Tales of the Zombie 1, 1973 “The Altar of the Damned!”

It took me quite a while, but I finally completed this series of magazines. One and four were pretty tough to find in my budget, as was the Annual, but it finally happened! This first issue is quite a treat, as it features not only super cool stories, but incredible artwork as well. Of course, the lead feature and star of the series, Simon Garth, the Zombie, is an interesting character. His stories slightly mirror that of the Man-Thing, because of one simple reason- he cannot speak. Not an easy task for any writer, but if anybody is up for it, Steve Gerber is the writer. Let us begin with an amazing cover by Boris Vallejo!

The zombie stories in this magazines are three-fold. The first, “Altar of the Damned,” shows the second appearance of the character in comics. In this one, we see voodoo rituals, and some sleazy guy (“Gyps“) controlling the whole thing in order to get control of Simon Garth. This story (art by John Buscema and Tom Palmer) serves as sort of a precursor to the second story, which is actually the very first appearance of the character (Zombie! A Man Without a Soul! in Menace 5, 1953, story by Stan Lee and art by Bill Everett). So, in short, they did a retroactive continuity (retcon) story to flesh out the character for the readers. Not a bad idea, but one that has been beaten like a dead horse since (especially in more modern comics).

Next up is a reprint from the Golden Age (Journey into Mystery 1, 1952). “Iron-Head” is a story about a seedy guy that does whatever he can to survive, including murder for money! He spends time on a ship, diving for treasure, but then gets the idea that he can take out the middle men and have all the money for himself! He blows up the ship, and gets the last but most lucrative chest for himself. He then makes his way to a nearby island, but the local natives aren’t very kind to strangers! Art by Dick Ayers!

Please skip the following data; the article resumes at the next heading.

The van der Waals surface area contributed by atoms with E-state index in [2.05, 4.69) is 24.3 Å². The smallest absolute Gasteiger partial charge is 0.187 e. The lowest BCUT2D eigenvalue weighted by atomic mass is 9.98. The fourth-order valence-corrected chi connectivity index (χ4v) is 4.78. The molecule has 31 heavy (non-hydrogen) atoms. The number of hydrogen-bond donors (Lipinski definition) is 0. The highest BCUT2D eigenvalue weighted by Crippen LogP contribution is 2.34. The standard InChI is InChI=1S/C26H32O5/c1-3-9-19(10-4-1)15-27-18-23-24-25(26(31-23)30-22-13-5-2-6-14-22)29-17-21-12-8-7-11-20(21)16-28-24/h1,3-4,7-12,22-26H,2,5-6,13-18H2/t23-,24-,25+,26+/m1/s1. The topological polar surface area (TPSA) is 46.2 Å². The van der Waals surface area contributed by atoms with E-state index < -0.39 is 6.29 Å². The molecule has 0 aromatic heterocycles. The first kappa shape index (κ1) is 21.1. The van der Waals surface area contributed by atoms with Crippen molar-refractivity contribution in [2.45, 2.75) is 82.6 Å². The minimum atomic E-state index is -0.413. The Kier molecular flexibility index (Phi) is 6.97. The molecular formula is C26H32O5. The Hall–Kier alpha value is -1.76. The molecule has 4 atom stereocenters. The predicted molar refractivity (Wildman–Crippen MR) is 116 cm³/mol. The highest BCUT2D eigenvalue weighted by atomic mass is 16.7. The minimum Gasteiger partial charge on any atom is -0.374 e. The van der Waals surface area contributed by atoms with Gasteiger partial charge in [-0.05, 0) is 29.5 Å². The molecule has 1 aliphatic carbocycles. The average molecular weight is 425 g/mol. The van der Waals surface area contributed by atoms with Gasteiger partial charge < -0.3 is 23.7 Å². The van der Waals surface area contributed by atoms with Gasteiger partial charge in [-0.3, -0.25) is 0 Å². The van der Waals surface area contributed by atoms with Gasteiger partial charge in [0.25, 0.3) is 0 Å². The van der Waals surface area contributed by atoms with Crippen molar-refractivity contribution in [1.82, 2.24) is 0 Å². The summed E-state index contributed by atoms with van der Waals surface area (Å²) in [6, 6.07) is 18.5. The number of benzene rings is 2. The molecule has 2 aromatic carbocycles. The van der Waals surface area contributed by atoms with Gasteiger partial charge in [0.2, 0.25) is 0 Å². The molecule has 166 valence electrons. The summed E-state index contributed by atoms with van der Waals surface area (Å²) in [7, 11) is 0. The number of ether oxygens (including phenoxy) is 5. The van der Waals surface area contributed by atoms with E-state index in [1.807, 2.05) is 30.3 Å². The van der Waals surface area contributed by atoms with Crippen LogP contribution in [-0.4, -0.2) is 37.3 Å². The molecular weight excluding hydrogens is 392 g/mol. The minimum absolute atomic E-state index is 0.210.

The Thing from the Bog!,” is a visually stunning work by artist Pablo Marcos, and the story by Marv Wolfman isn’t half bad either! We see a rotting corpse rise the from the bog, a witch casting a spell, and her untimely death! But her death was not in vain, as we see her “people” slowly rise from their graves! The last page of this story is nothing short of heart-wrenching, and deserving!

There is also a quick little two page story by horror master Tom Sutton! “Mastermind” is a Frankenstein’s Monster homage that has the good doctor regretting his action almost immediately!

The bookend story for Simon Garth, “Night of the Walking Dead!,” picks up where the first half left off, as the sleazy Gyps is dead, and Donna Garth identifies him for the coroner. She then obtains the voodoo coin from the police, and immediately gets a bad feeling. Meanwhile, in the graveyard, we see something or someone, stirring. Simon Garth rises from his grave, and is attacked by a dog (with a hunter). He kills the animal brutally, then makes his way towards the coin, as if its calling to him. Written by Steve “Baby” Gerber, art by “Big” John Buscema and Syd Shores.